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Callpod Vetro review: Callpod Vetro

Callpod Vetro

Nicole Lee Former Editor
Nicole Lee is a senior associate editor for CNET, covering cell phones, Bluetooth headsets, and all things mobile. She's also a fan of comic books, video games, and of course, shiny gadgets.
Nicole Lee
3 min read

Some of you might know Callpod as the company that makes charging adapters and power hubs for portable electronics, but it also dabbles in Bluetooth accessories. In fact, the Callpod Dragon was one of the first Bluetooth headsets with an extended range of more than 100 meters, plus we hadn't seen one with such a unique circular design. Now it has come out with yet another headset: the Callpod Vetro. It carries on the Callpod heritage of unusual eye-catching design, plus it offers walkie-talkie functionality. Unfortunately we experienced a few issues with the fit and audio quality of the headset. The Callpod Vetro is $99.95 retail.

Callpod Vetro

Callpod Vetro

The Good

The Callpod Vetro has walkie-talkie functionality when paired with another Callpod headset. It has an extended operating range of up to 50 meters.

The Bad

The Callpod Vetro is quite bulky and the multifunction call button is difficult to press. We were also disappointed with the call quality.

The Bottom Line

The Callpod Vetro's walkie-talkie feature and extended operating range won't save it from its clunky design and poor audio quality.

The Callpod Vetro has a sharp rectangular design and appears to be built out of materials found in an office building. On the front is a piece of plastic that looks like frosted glass. It's held onto the headset with four screws, one on each corner. At 2.2 inches long by 0.65 inch wide by 0.6 inch thick, the overall feel of the headset is quite blocky and bulky, but with an odd modern edge. The Callpod branding is located at the top, between two of the screws. Underneath the frosted surface is an LED indicator that flashes red and blue.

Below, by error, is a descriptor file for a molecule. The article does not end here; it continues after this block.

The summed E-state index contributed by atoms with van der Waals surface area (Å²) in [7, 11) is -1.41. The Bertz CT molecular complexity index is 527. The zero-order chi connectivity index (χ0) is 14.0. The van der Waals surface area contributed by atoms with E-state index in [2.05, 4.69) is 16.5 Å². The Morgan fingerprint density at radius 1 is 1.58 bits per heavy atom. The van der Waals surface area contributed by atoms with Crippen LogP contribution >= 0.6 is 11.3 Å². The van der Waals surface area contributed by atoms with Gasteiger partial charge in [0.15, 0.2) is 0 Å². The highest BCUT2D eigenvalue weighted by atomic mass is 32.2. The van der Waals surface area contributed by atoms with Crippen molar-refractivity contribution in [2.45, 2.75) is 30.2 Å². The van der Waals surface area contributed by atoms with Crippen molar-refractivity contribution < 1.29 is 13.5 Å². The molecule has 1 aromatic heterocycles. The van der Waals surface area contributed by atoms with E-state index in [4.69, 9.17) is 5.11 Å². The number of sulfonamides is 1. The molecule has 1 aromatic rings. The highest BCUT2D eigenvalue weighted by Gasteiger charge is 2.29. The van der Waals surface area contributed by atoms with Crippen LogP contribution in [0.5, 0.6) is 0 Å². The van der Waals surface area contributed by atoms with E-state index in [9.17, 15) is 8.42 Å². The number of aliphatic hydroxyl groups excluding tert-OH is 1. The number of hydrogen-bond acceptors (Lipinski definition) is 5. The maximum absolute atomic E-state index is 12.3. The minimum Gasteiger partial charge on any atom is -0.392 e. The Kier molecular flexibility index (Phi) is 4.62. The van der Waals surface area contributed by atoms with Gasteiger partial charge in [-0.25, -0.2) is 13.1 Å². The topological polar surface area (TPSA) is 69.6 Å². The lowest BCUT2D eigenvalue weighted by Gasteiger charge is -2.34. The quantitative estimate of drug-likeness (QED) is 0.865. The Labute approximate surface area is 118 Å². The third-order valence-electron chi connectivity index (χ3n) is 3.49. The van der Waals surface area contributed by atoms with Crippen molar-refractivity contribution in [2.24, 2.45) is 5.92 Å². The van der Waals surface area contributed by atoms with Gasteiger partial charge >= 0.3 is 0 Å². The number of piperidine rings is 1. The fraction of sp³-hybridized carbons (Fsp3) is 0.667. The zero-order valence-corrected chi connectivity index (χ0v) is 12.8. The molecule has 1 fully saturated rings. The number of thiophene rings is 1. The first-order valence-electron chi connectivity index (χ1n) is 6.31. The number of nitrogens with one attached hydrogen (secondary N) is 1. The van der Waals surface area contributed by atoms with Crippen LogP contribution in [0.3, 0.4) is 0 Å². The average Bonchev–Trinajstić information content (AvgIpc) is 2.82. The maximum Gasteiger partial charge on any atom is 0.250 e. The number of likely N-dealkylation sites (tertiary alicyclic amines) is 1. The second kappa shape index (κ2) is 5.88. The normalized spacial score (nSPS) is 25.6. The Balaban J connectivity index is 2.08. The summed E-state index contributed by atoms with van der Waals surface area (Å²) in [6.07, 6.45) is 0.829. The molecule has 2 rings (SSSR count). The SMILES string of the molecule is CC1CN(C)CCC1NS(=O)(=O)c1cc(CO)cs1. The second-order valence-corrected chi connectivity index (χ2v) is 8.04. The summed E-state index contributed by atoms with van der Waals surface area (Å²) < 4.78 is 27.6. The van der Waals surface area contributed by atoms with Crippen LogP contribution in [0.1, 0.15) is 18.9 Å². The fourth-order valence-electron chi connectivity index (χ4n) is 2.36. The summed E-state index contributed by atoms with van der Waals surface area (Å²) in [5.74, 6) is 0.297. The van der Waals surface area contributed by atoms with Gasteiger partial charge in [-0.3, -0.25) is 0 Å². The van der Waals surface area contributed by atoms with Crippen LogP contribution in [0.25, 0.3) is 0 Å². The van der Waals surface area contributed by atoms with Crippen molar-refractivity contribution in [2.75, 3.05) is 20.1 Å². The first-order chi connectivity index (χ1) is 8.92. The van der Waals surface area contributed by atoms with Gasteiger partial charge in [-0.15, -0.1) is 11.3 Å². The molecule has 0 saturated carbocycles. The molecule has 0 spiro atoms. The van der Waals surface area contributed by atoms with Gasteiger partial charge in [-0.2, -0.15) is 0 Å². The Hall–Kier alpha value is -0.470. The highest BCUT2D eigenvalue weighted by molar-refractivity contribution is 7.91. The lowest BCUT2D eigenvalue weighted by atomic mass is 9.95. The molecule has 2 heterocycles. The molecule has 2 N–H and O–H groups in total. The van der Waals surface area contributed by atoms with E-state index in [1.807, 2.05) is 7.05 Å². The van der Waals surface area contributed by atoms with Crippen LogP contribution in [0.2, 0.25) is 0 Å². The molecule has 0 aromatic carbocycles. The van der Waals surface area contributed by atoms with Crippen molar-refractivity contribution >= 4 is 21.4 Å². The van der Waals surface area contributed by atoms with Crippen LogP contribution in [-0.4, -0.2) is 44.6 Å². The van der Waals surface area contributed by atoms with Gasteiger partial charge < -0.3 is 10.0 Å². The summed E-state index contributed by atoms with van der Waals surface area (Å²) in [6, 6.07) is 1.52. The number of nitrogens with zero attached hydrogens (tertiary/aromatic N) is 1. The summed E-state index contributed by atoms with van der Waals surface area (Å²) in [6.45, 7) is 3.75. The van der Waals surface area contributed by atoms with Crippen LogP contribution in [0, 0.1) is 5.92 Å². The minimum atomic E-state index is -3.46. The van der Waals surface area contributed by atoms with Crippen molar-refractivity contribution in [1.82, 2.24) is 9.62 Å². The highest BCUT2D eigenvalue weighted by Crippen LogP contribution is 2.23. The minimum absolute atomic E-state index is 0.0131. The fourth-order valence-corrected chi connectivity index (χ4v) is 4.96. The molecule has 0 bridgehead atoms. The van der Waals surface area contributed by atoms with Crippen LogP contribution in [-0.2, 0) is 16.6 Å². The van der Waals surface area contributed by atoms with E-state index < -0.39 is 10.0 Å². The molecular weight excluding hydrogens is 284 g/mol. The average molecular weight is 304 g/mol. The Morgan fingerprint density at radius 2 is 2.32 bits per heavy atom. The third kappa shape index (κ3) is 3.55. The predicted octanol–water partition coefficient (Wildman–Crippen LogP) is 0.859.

On top of the headset is a volume rocker that can be pressed to act as the power button. The placement of the rocker is less than ideal because it bumps up against the top part of the ear, and wiggling your finger there just to change the volume feels a tad awkward. On the right side of the headset is the multifunction call button, which we actually thought was a small piece of cut-out plastic. It is rather difficult to press with certainty because it's so small and stiff. The Micro-USB charging port is on the left side.

On the back of the headset is a round rubbery "GummyGel" earbud that is a bit too big for our small ears. It does come with an alternate earbud cover, but even that felt a little uncomfortable when worn. It also comes with an optional ear hook for stability, which we recommend.

Features of the Vetro include the usual answering, ending, and rejecting calls, plus voice command support. It also has two-way walkie-talkie functionality when paired with another Callpod Bluetooth headset, and with a range of 50 meters, it has up to five times the operating range of a standard Bluetooth headset.

We paired the Callpod Vetro with the Apple iPhone 3G and the Kyocera Neo. Call quality was average and not as good as we had hoped. We heard our callers loud and clear, though we detected quite a bit of static and fuzz at times. On their end, callers said that we sounded rather choppy and intermittent, with our voice dropping in and out, especially when we spoke softly. When we did come through, they said our voice quality was a bit on the harsh side; they didn't hear much background sound, though, even when we were outside.

The Callpod Vetro has a rated battery life of up to 8 hours talk time and up to 12.5 days standby time.